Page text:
David Brooks wishes George W. Bush could run for a third term, also says he’s not allowed to talk about what he just talked about

by Andrew Gelman on January 13, 2012 · 21 comments

in Methodology,Political Science and Journalism

OK, not really. But NYT columnist Brooks does write:

In sum, great presidents are often aristocrats and experienced political insiders. They experience great setbacks. They feel the presence of God’s hand on their every move.

That describes George W. Bush pretty well, I think. This is not to say that Brooks’s ideas here are wrong, but it might help to acknowledge that just a few years ago we had a president with all these qualities.

Brooks also writes, “we’re not allowed to talk about these things openly these days.” I don’t know what he means, since he just talked about them! His sentence seems like one of those logical paradoxes along the lines of, “This sentence does not mention an elephant.”

Just to be clear: my point here is not to pick on Brooks, it’s more to demonstrate the gap between the quals and the quants. Statisticians such as myself see sweeping statements and immediately think, “Yeah? Really? Why do you say that?”, while journalists such as David Brooks or Samantha Power seem to think deterministically and don’t seem to let data get in the way of their ideas.

Paradoxically, it is the quants who can be more accepting of uncertainty, while the quals are always ready to think that some simple formula can explain the world.

P.S. Brooks also describes Ronald Reagan as a “serenely successful movie star.” Huh? I think he’s thinking of Robert Redford. Reagan had a fine career in movies and TV, but “serenely successful star” is a bit of an overstatement. I think what happened is that Brooks was applying his argument to various special cases but then he suddenly realized that Reagan was not an aristocrat, not an experienced political insider (yes, he’d been governor of California, but still I’d call him much more of an outsider than an insider, at least compared to Nixon and Ford, let alone Lyndon Johnson), nor did Reagan have a “great failure,” nor was he religious. In fact, Reagan scores a zero on Brooks’s list, so Brooks needed to give him a retrospective boost and he came up with the “serenely successful” bit. I think Brooks would do better to just acknowledge that Reagan is an exception to his story rather than try to awkwardly cram him into one of his categories.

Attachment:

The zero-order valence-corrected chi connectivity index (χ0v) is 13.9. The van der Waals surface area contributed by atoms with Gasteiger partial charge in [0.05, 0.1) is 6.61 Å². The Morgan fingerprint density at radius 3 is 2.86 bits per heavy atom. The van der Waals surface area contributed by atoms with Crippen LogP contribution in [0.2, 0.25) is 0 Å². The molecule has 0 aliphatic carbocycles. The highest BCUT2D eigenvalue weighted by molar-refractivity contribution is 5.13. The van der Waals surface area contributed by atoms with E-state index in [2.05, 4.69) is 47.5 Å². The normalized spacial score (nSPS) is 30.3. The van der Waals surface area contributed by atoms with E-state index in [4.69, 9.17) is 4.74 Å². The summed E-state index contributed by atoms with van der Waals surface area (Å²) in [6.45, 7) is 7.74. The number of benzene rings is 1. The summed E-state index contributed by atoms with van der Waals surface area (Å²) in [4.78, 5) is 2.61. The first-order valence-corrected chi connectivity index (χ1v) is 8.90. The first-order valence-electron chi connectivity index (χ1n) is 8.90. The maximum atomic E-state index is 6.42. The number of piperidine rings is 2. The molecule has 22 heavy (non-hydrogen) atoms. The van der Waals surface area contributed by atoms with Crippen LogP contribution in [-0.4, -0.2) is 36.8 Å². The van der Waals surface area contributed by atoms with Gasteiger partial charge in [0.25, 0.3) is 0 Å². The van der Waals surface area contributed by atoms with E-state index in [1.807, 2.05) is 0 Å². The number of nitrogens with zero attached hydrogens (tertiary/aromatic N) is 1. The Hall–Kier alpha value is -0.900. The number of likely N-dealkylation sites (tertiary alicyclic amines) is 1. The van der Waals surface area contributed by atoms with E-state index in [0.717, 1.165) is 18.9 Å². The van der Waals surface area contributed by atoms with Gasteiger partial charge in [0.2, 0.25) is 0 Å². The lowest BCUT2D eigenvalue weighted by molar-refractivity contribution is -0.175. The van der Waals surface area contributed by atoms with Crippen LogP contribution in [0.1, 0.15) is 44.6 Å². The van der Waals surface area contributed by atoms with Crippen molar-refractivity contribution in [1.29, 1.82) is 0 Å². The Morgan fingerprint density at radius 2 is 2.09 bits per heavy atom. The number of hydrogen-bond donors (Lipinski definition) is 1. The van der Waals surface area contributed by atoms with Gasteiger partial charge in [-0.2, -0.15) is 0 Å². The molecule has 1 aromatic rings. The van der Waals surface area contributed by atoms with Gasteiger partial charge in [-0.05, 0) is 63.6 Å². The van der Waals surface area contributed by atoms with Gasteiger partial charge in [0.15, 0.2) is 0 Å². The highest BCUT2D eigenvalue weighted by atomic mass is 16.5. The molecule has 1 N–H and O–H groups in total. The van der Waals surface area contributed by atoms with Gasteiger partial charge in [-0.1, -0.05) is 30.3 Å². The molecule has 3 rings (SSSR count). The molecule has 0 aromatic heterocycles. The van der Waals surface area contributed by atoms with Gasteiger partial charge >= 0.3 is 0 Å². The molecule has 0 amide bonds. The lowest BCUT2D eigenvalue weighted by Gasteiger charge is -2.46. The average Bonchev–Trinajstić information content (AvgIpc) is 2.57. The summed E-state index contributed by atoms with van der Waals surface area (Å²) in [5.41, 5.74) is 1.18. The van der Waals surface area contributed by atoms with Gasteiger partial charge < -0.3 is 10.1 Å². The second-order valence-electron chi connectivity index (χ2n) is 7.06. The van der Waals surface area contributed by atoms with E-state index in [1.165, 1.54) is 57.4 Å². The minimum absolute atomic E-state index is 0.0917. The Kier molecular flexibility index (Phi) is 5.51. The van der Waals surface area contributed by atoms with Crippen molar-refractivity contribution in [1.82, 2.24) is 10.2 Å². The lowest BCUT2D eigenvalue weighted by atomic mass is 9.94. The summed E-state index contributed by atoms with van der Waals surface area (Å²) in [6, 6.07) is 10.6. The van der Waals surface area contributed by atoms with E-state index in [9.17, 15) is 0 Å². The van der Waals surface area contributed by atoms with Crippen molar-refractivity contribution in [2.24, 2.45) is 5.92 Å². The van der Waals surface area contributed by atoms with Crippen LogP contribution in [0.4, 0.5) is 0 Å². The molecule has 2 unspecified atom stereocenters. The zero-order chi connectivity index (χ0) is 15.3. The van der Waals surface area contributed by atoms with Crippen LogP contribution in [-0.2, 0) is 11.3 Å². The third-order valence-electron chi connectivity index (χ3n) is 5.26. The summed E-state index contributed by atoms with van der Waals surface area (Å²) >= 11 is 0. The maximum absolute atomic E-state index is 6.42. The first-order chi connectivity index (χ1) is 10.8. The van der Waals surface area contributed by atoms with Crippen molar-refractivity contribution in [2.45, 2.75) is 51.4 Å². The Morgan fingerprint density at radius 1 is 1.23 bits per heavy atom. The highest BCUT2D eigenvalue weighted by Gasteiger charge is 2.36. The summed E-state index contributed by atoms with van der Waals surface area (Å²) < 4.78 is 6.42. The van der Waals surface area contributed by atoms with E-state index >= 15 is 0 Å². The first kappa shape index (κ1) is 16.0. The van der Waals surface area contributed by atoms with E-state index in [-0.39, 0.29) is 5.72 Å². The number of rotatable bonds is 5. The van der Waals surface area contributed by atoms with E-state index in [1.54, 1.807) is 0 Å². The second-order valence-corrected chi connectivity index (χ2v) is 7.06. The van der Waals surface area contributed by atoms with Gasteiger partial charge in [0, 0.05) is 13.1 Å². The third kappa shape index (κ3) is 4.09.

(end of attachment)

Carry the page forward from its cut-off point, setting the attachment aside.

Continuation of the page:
P.P.S. Let me clarify that I’m not saying that it’s better to be a “quant” than a “qual.” My problem is when people present an argument that is fundamentally quantitative—-that can be checked in a quantitative way, for example by tallying up scores for past presidents—but then don’t do so. I have a similar problem in reverse when “quants” engage in sloppy qualitative reasoning. We call that “story time.”

My post is not about good guys and bad guys, it’s about people using an inappropriate mode of analysis to answer a particular question.

P.P.P.S. More here. I hope this helps.

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